Disease is irreversible, but early detection can aid in treatment Recognizing Alzheimer's

November 08, 1994|By Linell Smith | Linell Smith,Sun Staff Writer

Pat Brannan remembers well the early signs of Alzheimer's disease in her dear friend, John Persico. A civil engineer and math whiz, he was suddenly asking her advice about how much of a tip to leave the waiter.

"I'd say, 'Look at the tax, that's 5 percent, and multiply by three.' And he couldn't do it. His math skills just went," she says. "He was always very punctual, accurate; he was a military-minded person, very neat. He loved precision: 'A place for everything and everything in its place.' Now he just throws things around."

Mr. Persico, who just turned 60, was diagnosed as having Alzheimer's disease two years ago. The Towson resident will soon retire from his state job as a civil engineer with a full disability. He still lives independently and drives his car to the grocery store, says Ms. Brannan, also 60, who serves as his primary caregiver. Although his life is restricted, she says, he still finds much to enjoy.

Since former President Ronald Reagan announced on Saturday that he has Alzheimer's disease, toll-free Alzheimer's hot lines have been ringing around the nation, with Americans anxious to find out more about this irreversible dementia.

"With the president coming forward, it's almost as if Alzheimer's disease is being rediscovered," says Ed Truschke, president of Alzheimer's Disease & Related Disorders Association Inc., based in Chicago. "There's a lot of denial about this disease, which sometimes prevents people from getting help."

Roughly 4 million Americans suffer from Alzheimer's, a degenerative disease of the brain that leads to impaired memory, reasoning and behavior and, ultimately, to death. No one is sure of the causes of most cases -- some forms appear to be inherited -- and the disease cannot be cured.

Although it is primarily a disease of aging -- 25 percent to 40 percent of Americans ages 85 and over can expect to get the disease -- it also afflicts people in their 40s and 50s.

About 70,000 Marylanders have the disease, according to statistical projections by the central Maryland chapter of the Alzheimer's Association. Although patients can live for 20 years after the onset of symptoms, the average life expectancy is eight years.

Symptoms include gradual memory loss, disorientation, loss of language skills, decreased ability to perform routine tasks, impaired judgment and personality changes.

"As people get older, they joke that they have Alzheimer's when they have trouble remembering things," says Richard Wright, director of the inpatient psychiatric unit at Sinai Hospital. "Even though a 65-year-old person might forget where they put the keys down, a person with Alzheimer's will forget that they cooked supper and that they need to serve it. Or they'll put the iron in the refrigerator and the milk in the closet."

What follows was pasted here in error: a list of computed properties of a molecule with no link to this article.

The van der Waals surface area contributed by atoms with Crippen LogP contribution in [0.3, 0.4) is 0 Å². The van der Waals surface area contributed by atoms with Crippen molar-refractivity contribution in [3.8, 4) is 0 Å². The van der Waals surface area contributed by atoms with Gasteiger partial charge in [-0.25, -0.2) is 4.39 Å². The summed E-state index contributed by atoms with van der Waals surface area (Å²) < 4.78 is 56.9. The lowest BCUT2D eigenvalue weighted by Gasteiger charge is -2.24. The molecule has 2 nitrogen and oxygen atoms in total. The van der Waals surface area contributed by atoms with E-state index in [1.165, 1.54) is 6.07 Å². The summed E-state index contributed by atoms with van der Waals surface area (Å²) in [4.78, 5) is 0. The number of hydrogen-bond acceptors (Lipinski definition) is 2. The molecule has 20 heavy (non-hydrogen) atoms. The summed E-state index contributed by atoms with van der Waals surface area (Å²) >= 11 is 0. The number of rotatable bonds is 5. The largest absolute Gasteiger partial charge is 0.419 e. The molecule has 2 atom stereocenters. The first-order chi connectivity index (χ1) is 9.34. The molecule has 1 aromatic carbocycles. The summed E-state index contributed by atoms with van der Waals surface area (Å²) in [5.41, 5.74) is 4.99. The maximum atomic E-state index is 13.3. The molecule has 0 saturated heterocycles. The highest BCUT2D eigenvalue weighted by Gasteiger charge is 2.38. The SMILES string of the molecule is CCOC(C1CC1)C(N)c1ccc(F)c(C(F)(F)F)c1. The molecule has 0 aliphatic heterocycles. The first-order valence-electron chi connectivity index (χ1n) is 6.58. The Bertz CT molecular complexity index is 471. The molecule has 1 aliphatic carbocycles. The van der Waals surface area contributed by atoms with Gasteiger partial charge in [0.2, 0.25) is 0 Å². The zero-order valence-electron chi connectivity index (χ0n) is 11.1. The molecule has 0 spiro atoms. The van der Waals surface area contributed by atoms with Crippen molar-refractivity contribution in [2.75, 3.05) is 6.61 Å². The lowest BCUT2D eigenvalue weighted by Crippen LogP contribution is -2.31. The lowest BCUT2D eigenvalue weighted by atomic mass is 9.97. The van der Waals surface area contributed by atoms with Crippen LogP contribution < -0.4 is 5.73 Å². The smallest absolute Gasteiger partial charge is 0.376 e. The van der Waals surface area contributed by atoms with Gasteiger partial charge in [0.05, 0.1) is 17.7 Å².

The earlier people are diagnosed with Alzheimer's, the easier it is to plan for the disease's progression, says Michael Gloth, chief of geriatrics at Union Memorial Hospital.

"That way, the family and patient are not faced with a panic situation where living situations have to be suddenly changed," Dr. Gloth says.

There is no one test to identify Alzheimer's disease. Physicians diagnose it through a process of elimination, performing complete physical and mental evaluations.

The first step is to determine that a person has dementia, rather than another physical condition or mental illness.

Doctors must rule out such conditions as vitamin deficiencies, the effects of medications, brain tumors and strokes as possible causes of the patient's problem. Next, they must determine that the dementia is irreversible.

"There are probably 100 conditions that can cause memory loss or confusion," says Cass Naugle, executive director of the local chapter of the Alzheimer's Association. "It's important for people not to explain away behavior by saying, 'It's old age or normal aging.' If someone is having some kind of memory loss that is interfering with their daily living, then it should be checked out.

"Things to look for would be if a friend or relative is having difficulty balancing the checkbook; if they're suddenly not keeping their house up; or not bathing frequently; or starting to lose weight because they're not eating properly . . ."

Dr. Gloth recommends that patients have complete geriatric assessments. Often geriatric social workers will work with physicians and geriatric consultants in nutrition, and physical and occupational therapy.

"The public is tremendously biased that the elderly are going to be demented merely because of their age. It's just not true," he says. "Alzheimer's is a disease. Not everybody who lives to be 85 or 90 is going to be demented."

After he was diagnosed with Alzheimer's disease, Mr. Persico decided to let his grown children manage his finances. They also have durable power of attorney.

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